Rock craze takes hold in Timaru

February 27 2017
Tess Brunton

South Canterbury residents and business owners are getting involved in an international craze which recently reached Timaru.
Labelled a 'modern day treasure hunt', the TimaruRocks group was established to help spread the craze which sees participants paint rocks and hide them in public places for others to find, re-hide or keep..
Timaru artist and graphic designer Roselyn Fauth, who started the TimaruRocks Facebook page in late January, said there were probably more than 1000 rocks hidden in public places across Timaru.
Within two days, the group had more than 300 members after Fauth painted rocks with the page name and hid them around the Aigantighe Art Gallery.
"And the number is growing every day," Fauth said.
The group will launch a collection of painted rocks, with business logos, for people to win prizes from Sunday at a Children's Day event, she said.

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Jack Joines, 4, left, and Caitlyn Mose, 3, paint up their rocks.


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Cooper Hamilton, 4, centre, Bellah Doyle-Geddis, 4, rear and Tristan Phipps, 3, look for a place to hide their painted rocks.


Todd Mudie Group and The Warehouse had already donated paints and prizes to aid the group.

"Hopefully more organisations will follow suit."

TimaruRocks Facebook page co-administrator Bec Bisman said her family was obsessed with the craze, and said the trend had "taken off worldwide".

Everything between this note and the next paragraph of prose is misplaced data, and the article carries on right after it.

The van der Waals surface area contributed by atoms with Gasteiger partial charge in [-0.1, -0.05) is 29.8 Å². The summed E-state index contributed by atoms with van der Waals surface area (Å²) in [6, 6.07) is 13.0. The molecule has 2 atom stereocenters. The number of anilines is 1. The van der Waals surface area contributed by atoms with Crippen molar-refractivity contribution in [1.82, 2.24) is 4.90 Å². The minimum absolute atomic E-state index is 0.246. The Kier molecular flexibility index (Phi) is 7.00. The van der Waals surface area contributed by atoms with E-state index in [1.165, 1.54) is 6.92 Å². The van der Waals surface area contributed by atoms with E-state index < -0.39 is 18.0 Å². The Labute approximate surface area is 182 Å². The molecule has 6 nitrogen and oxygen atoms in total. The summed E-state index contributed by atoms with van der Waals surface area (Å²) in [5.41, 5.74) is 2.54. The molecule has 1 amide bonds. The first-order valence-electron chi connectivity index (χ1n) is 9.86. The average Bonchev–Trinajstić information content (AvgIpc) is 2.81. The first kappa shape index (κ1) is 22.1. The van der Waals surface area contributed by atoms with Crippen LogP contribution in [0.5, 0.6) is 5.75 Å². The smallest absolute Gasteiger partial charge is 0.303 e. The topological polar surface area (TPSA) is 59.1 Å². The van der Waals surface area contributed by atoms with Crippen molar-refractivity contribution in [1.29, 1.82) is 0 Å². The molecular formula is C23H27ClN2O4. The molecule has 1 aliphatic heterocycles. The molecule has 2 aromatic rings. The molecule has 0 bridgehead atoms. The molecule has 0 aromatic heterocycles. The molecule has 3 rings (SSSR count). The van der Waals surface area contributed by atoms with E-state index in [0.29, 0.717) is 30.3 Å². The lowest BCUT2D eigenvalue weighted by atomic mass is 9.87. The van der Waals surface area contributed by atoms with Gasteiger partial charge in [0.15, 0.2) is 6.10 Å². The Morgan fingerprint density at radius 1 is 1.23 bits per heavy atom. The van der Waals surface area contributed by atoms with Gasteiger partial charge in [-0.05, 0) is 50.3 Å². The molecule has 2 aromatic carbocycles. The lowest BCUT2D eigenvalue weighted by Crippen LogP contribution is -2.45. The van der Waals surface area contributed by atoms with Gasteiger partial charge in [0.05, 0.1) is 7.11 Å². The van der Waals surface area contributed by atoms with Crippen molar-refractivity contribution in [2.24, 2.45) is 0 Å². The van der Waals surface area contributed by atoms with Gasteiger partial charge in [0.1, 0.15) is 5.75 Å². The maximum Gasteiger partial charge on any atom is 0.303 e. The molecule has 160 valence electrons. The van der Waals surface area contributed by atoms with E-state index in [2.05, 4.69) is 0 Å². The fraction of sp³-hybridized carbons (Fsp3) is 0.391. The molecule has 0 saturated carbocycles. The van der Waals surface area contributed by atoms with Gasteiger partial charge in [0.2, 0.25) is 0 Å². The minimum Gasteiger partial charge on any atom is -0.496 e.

"Up north, businesses hide rocks with their logo or the like on them and if found, the rock is redeemable for a prize," Bisman said.

"The kids love the hunt and parents are ever more becoming the ones who will stay up enjoying the painting," she said.

"We are creating every day."

Bisman adds 'The Hide Mum' to the bottom of her rocks.

Fauth said about 1100 people were members of the group and 35,900 people were talking about TimaruRocks online.

"They are constantly being found and moved around and re-hidden. This is part of the excitement, there is no guarantee that you will find a rock, or that your rock will be found or rehidden."

It had become a modern day treasure hunt, Fauth said.‚Äč

"The Rocks have highlighted how much the community has been looking for a creative outlet," Fauth said.

West End Kindergarten head teacher Rachel Pringle said the children had painted and hidden 20 rocks last week.

"I don't think it's going to fade out," Pringle said.

It was exciting for adults and children, but it encouraged children to give back to the community by painting and hiding their own rocks for people to find, she said.

TimaruRocks was a simple idea to get people outside and interacting with their community, she said.

The Aigantighe Art Gallery will host a Children's Day Rock Picnic on Sunday from 11.30am to create, hide and find rocks for prizes.